Wednesday, May 31, 2017

Lore and Legends of Burnt Island

There’s no simple way to get to Burnt Island, the large, brooding landmass in the southeast corner of Lochloosa Lake. For Charlie, the legendary “Poet of Burnt Island” introduced to most of us by J.T. Glisson in his book, The Creek, it was a cypress rowboat. According to Glisson, it was a heavy boat, but it probably served Charlie well as he eked out a humble living fishing for brim and specks and running trotlines for catfish on Lochloosa Lake. The only time his sturdy craft served a more ambitious task was when it carried Charlie on his annual pilgrimage up the Creek and across Orange Lake to the town of Orange lake, where he bought four jugs of wine and a couple of gin. Thus supplied, he would then paddle out into the lake, tie the craft to a floating island and indulge in a glorious, multi-day drunk. (I recommend you read The Creek to enjoy the rest of this fun [though a bit tragic] story).

For Marjorie Kinnan Rawlings, it was a horse, a sense of duty and a friend with a poor sense of direction that brought her to Burnt Island. Hoping to get better acquainted with the people of Cross creek, Rawlings accompanied her friend (at the time) Zelma Cason on a two day horseback ride through the countryside to take a census. On the second day, as they neared Burnt Island, Zelma described “fabulous tales” of the “grandfather of all rattlesnakes” and “savage, long-tusked and dangerous” wild boars that lived there. “The place was also a hide-out for criminals who preferred the great rattler and wild boars to the long arm of the law.” Dusk was fast approaching and Rawlings found little comfort in the stories. She was even less thrilled when Zelma confessed that she had missed a turn and they were now lost--on the fringes of Burnt Island! The two ladies survived the ordeal with the help of stout hearts and a full moon. Unfortunately their friendship did not fare as well. When Rawlings recounted the event in her book, Cross Creek, (in the chapter titled, “The Census”) her descriptions of Zelma were less than flattering and Zelma sued.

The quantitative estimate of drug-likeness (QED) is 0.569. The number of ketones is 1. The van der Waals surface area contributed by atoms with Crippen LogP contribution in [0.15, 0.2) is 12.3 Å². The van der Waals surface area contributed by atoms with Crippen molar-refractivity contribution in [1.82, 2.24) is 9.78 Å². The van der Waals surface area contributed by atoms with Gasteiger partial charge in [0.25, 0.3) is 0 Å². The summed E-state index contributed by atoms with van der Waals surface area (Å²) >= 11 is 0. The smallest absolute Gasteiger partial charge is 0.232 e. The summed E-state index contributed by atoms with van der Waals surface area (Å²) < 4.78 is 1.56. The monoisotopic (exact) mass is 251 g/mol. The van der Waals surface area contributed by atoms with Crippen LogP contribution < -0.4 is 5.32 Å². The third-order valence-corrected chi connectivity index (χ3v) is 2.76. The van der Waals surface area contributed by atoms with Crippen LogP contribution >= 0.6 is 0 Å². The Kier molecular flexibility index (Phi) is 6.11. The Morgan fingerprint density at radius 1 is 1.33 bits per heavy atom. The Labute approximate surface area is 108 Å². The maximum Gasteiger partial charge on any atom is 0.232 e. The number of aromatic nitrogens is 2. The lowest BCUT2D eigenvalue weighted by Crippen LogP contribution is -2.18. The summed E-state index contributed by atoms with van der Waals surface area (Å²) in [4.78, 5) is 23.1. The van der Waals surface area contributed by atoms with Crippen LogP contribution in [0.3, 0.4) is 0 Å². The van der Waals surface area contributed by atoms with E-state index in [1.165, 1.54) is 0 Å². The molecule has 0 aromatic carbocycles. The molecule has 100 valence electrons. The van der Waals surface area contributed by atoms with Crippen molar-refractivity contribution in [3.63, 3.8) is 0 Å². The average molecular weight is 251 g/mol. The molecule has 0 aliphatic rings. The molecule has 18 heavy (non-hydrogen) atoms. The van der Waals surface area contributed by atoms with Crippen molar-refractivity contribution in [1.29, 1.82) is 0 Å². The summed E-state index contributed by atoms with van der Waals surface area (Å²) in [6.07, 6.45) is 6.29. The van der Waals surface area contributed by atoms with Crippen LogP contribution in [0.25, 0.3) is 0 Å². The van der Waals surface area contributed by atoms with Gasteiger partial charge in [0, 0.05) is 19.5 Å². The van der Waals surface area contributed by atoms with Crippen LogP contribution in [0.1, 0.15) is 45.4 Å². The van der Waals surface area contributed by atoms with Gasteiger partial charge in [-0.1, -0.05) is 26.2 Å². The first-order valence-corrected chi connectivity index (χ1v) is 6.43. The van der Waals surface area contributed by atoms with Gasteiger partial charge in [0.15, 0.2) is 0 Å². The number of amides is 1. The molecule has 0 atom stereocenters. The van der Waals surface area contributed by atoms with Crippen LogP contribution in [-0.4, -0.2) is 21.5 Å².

Today, the island is part of the 10,388 acre Lochloosa Wildlife Conservation Area that surrounds much of Lochloosa Lake. Land access to the island is little better than in Rawlings day. A simple LWCA sign alongside State Road 301, near Grove Park, calls attention to a small dirt road entering the forest. Here, I would advise all curious nature lovers to answer your primal attraction to such wild places and turn in. Following this rough dirt road, you’ll thread through pine plantations and mixed hardwoods before crossing a small dike—the umbilicus that connects the island to the mainland. Continuing on, you’ll soon come to a quiet, oak-shaded park and fishing pier. Beyond this little park, the road continues another quarter mile through the dense mixed hardwood hammock, becoming less drivable with every bend and finally surrendering to the forest where it morphs into a walking trail.

The best way to reach Burnt Island is by kayak or canoe, launching from the village of Cross Creek on the beautiful little stream for which it was named. Leaving the creek, the cypress forests end and marshes slowly give way to the vast open expanse of Lochloosa Lake. The brooding, deep-green tree line of Burnt Island looms in the distance. As you skim past floating meadows of spatter dock and cattails, water birds of all tribes move about. The island grows larger and the trees become better defined. Reaching the island, you find a huge cormorant roost, so popular that the trees are chalky white from years of discharge. You pass the site of old Charlie’s shack. You can almost picture the tin Prince Albert can he nailed to a cypress tree for people to pick up money and his notes requesting supplies. You see a movement in the forest shadows and could swear it was a wild boar. A breeze rustles the maidencane, or was it the sizzle of a distant rattler?

Gazing up into the tall pines, you are reminded that not all of Burnt Island’s wonders are of the past. A pair of bald eagle nests—both visible from a single vantage point—remind you that this is still a wildlife Mecca. The fuzzy little heads we see poking out of the nests in late winter remind us that some of the island’s greatest marvels are yet to come.

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